|Chiu, Chung-jung - JEAN MAYER HUMAN NUTRITION RESEARCH CENTER ON AGING AT TUFTS UNIVERSITY|
|Mitchell, Paul - UNIVERSITY OF SYDNEY|
|Klein, Ronald - UNIVERSITY OF WISCONSIN|
|Klein, Barbara - UNIVERSITY OF WISCONSIN|
|Chang, Min-lee - JEAN MAYER HUMAN NUTRITION RESEARCH CENTER ON AGING AT TUFTS UNIVERSITY|
|Gensler, Gary - EMMES CORPORATION|
|Taylor, Allen - JEAN MAYER HUMAN NUTRITION RESEARCH CENTER ON AGING AT TUFTS UNIVERSITY|
Submitted to: Ophthalmology: Journal of The American Academy of Ophthalmology
Publication Type: Peer Reviewed Journal
Publication Acceptance Date: 1/14/2013
Publication Date: 3/7/2014
Citation: Chiu, C., Mitchell, P., Klein, R., Klein, B.E., Chang, M., Gensler, G., Taylor, A. 2014. A risk score for the prediction of advanced age-related macular degeneration: Development and validation in 2 prospective cohorts. Ophthalmology: Journal of The American Academy of Ophthalmology. DOI:10.1016/j.ophtha.2014.01.016.
Interpretive Summary: Age-related macular degeneration (AMD) is a blinding disease. It accounts for over 50% of cases of legal blindness in the US. The disease also significantly reduces quality of life and consumes over 50% of eye care costs in the Medicare budget. As Americans are ageing rapidly, AMD has become a major personal and public health issue. Unfortunately, the disease often provides few warnings to alert patients to seek treatment. Therefore, early identification and close follow-up of those at high risk are important to delay the disease progressing into blindness. In this study, we developed a prediction model for both general and eye doctors to predict patients' risk of developing advanced AMD. The prediction algorithm summarizes a patient's personal and eye information into a risk score. An application program (App) for iPhone/iPad use was also developed to make the algorithm easy to use. This practical tool may be useful to clinicians to inform patients of the risk of developing advanced AMD and to guide treatment plans to prevent the disease from occurring.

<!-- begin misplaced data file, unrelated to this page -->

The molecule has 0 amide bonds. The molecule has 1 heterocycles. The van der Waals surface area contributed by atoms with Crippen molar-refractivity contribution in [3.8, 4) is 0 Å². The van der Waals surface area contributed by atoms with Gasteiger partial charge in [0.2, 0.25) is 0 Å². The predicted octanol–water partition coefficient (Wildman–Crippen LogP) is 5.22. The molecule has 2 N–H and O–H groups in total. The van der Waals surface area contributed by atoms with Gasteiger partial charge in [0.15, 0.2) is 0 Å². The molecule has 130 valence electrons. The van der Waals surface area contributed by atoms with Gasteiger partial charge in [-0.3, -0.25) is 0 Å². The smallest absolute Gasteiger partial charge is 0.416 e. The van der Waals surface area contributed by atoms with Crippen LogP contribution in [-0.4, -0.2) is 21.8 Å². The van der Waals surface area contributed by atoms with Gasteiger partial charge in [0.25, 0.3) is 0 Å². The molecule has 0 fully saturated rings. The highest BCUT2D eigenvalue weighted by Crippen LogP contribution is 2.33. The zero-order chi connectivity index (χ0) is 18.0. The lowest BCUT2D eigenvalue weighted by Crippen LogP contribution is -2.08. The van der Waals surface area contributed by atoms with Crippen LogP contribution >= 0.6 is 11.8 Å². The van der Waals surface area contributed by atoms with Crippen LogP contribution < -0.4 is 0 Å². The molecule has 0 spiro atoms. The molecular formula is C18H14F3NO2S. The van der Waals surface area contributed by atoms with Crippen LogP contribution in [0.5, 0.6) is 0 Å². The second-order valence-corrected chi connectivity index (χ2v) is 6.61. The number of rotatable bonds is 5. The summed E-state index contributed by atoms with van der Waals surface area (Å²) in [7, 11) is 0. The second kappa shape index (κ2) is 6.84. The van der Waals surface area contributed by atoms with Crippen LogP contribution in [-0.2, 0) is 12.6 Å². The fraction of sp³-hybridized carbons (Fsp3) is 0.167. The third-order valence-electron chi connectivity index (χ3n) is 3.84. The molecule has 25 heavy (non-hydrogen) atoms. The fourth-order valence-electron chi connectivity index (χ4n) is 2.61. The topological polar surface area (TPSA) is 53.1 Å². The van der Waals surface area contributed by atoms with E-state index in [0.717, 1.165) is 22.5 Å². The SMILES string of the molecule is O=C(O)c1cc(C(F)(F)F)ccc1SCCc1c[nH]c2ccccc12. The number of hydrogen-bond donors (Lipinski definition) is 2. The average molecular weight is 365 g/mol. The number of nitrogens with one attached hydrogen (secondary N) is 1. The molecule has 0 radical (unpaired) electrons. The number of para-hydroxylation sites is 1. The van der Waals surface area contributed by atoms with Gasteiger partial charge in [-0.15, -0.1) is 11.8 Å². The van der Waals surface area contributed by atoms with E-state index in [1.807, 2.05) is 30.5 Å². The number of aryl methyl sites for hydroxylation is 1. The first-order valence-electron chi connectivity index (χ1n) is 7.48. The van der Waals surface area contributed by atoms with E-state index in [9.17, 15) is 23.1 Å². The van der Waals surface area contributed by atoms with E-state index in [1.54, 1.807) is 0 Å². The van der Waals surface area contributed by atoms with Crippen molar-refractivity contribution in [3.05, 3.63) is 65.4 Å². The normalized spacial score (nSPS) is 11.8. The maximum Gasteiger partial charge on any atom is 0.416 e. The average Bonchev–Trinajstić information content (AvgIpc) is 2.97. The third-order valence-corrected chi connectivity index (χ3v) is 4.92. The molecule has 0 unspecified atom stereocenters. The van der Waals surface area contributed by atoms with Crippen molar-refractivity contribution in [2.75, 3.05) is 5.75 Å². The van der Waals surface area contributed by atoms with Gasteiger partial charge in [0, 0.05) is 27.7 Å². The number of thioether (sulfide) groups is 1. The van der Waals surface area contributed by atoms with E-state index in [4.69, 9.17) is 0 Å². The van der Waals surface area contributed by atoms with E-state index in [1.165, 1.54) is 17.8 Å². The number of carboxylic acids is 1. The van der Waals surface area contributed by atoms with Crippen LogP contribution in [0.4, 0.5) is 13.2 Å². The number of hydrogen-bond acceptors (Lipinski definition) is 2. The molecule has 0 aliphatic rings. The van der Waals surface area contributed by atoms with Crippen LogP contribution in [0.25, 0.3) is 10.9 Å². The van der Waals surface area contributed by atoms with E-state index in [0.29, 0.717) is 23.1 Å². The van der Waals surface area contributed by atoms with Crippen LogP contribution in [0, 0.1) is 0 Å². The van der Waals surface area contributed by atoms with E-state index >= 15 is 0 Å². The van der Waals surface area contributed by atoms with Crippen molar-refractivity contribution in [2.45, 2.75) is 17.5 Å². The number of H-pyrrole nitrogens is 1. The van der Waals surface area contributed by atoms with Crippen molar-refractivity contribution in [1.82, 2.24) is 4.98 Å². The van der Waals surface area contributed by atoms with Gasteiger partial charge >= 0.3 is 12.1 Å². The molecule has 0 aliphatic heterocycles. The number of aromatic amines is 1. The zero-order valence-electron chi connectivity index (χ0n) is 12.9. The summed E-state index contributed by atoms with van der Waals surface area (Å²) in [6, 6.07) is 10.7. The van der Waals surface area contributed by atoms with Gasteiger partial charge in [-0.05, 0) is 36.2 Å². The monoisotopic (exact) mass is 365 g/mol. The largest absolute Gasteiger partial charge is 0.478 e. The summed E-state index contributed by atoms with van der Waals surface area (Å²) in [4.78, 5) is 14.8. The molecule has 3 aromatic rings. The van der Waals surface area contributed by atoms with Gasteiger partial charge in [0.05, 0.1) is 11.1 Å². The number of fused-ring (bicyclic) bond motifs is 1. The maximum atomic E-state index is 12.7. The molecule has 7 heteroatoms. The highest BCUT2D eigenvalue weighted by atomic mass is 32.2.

Technical Abstract: We aimed to develop an eye specific model which used readily available information to predict risk for advanced age-related macular degeneration (AMD). We used the Age-Related Eye Disease Study (AREDS) as our training dataset, which consisted of the 4,507 participants (contributing 1,185 affected vs. 6,992 unaffected eyes during mean 6-y follow-up) recruited from 11 eye clinic across the US. Employing Bayes’ theorem in a logistic model, we used 8 baseline predictors (corresponding to MRj): age, sex, education level, race, smoking status, and presence of pigment abnormality, soft drusen, and maximum drusen size, to devise a macular risk scoring system (MRSS). The MRSS was then tested in the Blue Mountains Eye Study (BMES) cohort consisting of 2,169 residents (69 affected vs, 3,694 unaffected eyes during 10-y follow-up) recruited from the great Sydney area. We assessed the performance of the MRSS by calculating sensitivity, specificity, and the area under the receiver operating characteristic (ROC) curve (i.e. c-index). The internal validated c-index AREDS (0.88, 95% CI:to 0.89) and the external validated c-indexBMES (0.91, 95% CI:0.88 to 0.95) suggested an excellent performance of the MRSS [(=-6.26-ln (disease odds by eye in a target population)+ sigmaMRj)]. Our analysis also suggested the feasibility of using “indidence by person” to estimate “disease odds by eye” in the MRSS. Accordingly, the practical form of the MRSS can be expressed as: [(-6.26-ln (incidence by person in a target population/2)+ sigmaMRj)]. The MRSS was successfully developed and validated to provide satisfactory accuracy and generalizability.